Previously on The Flickcast, we had reviews from both Matt Raub and Chris Ullrich on J.J. Abrams new Star Trek film. In case you missed those reviews, both Matt and Chris loved the film and thought it was a lot of fun. Now, in the interest of fair and balanced, we’ve got another review for you that paints a slightly different picture.
This time around, The Flickcast contributor and long-time Trek fan Tom Mahoney gives us his take on the new film. If you haven’t seen the film yet, know that this review contains SPOILERS so read at your own risk. Check it out.
As a point of reference to what I am about to write, you should know that I am a 61-year old geek who grew up a huge fan of Star Trek. I was fortunate enough to watch the series on television from the very beginning, get to know the personalities of the crew, and week-by-week go through the sense of eager anticipation until it was time for the next episode to air. I have continued to follow the franchise through Star Trek: The Next Generation (loved it) and Deep Space Nine (not so much) to the disappointing dreck of Enterprise. It was with this personal history that I went to see the new Star Trek, hoping that my spark would be rekindled and my devotion rewarded. Alas, the film did not make it so.
The film’s opening was excellent. I thoroughly enjoyed being pulled in to the literal birth of James Tiberius Kirk, even though I had to wonder why, in the 23rd century, his father and mother were surprised at his gender when he was born, much less that they were unprepared with any baby names for the occasion. Fortunately, though, amidst all of the death and destruction aboard the starship “Kelvin” (imagine that name being pronounced by Jerry Lewis) they had sufficient medical staff to overlook the dying and injured to have four of them tend to one pregnant crewmember’s wife.
I did however, eventually discover the “Legend” of James T. Kirk. In his early years, young Jim steals a car and nearly dies when the car careens over a cliff and into a gorge. Kirk, however, is saved when he is able to cling to the cliff’s ledge.
Later in the film, when Kirk, Sulu, and the required “doomed crewmember” are attempting to parachute onto the “drill of death” platform, Kirk once again barely escapes death by clinging to the ledge of the platform before he is rescued by Sulu. A Sulu, by the way, who qualified for the mission because of his fencing prowess at the Academy and just happened to have a collapsible sword with him.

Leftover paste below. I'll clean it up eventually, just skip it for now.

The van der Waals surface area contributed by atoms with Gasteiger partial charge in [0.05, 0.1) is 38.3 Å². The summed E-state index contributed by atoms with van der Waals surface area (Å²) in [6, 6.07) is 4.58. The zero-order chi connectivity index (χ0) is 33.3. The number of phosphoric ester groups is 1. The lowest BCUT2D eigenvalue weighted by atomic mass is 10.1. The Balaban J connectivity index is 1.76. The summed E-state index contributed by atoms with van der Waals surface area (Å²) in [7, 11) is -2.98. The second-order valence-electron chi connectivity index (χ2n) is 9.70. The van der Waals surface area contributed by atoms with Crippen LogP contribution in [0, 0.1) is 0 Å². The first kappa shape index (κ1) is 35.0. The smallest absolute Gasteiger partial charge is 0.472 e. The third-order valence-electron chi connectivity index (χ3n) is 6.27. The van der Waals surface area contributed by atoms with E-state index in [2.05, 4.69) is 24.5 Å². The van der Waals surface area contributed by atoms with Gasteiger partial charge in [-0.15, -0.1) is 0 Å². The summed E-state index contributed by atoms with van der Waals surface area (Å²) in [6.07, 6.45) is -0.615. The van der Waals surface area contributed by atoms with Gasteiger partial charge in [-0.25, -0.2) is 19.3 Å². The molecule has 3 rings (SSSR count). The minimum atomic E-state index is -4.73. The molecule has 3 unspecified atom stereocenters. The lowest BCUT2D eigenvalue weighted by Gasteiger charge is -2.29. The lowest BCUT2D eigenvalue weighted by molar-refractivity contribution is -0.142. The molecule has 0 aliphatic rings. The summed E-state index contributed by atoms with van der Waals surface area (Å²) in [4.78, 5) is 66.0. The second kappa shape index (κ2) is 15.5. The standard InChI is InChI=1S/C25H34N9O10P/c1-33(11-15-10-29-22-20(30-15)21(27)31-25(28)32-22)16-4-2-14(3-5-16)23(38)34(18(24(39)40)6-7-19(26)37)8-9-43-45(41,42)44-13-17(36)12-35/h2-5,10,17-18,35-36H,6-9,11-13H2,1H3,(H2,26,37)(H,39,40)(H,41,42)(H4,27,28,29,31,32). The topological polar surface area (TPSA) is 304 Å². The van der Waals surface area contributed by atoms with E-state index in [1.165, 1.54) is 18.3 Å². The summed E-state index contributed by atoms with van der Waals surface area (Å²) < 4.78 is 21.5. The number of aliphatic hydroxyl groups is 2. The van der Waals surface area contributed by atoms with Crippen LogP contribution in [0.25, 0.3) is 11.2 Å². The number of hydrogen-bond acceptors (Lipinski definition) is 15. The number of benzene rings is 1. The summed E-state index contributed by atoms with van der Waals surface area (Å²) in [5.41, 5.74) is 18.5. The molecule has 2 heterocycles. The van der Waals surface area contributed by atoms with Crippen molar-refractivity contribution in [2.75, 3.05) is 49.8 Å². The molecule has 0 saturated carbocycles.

Finally, near the end of the film, Kirk finds himself on the Romulan vessel and, you guessed it, nearly dies by falling off the edge of a suspended platform but saves himself by clinging to the ledge. Apparently, that is the true “Ledge-end” of James Kirk.
The movie contained just too damned many Star Trek clichés for one film. “Damn it, Jim, I’m a doctor not a physicist!”, “I’m doin’ the best I can, Captain!” and, of course, Spock’s inevitable “Fascinating”.
And, in no particular order, there were a few other things that troubled my sense of “Trekkiness”:
• Why, I wondered, were they still carrying notebooks at Starfleet Academy in the 23rd Century. Had the Kindle failed that miserably?
• In a scene where the Enterprise is rising from the mists around the planet Saturn, I noticed that the starship had running lights. With all of their sensors, tricorders, and probles, does the Enterprise still require the equivalent of inter-galactic back-up lights? And at warp speed, who would be able to stop in time, anyway?
• And was it just me, or did the creature working with Mr. Scott at the Starfleet Outpost look like a freakin’ over-moussed Ewok? There has to be a lawsuit for that.
• Finally, we are led to believe that Cadet James T. Kirk is so bloody brilliant that he is able to access and reprogram a highly sophisticated Starfleet training scenario, the Kobiyashi Maru, yet, in three years, for some reason is unable to access the Academy personnel files and find out what Uhura’s first name is.
I have to say that, with all of the hype I was a bit disappointed. While I liked the movie, it will not be one of my all-time favorites. I mean, I’m sorry, but you really have to put more effort into a Star Trek movie if you expect to compete with Bill Shatner and The Wrath of Kahn. I’m just sayin’….
In the end, the movie will do well, and DVD sales will clearly make Paramount a fortune thus guaranteeing future films. I guess the series will probably live long, but I’m not all together convinced it will necessarily prosper.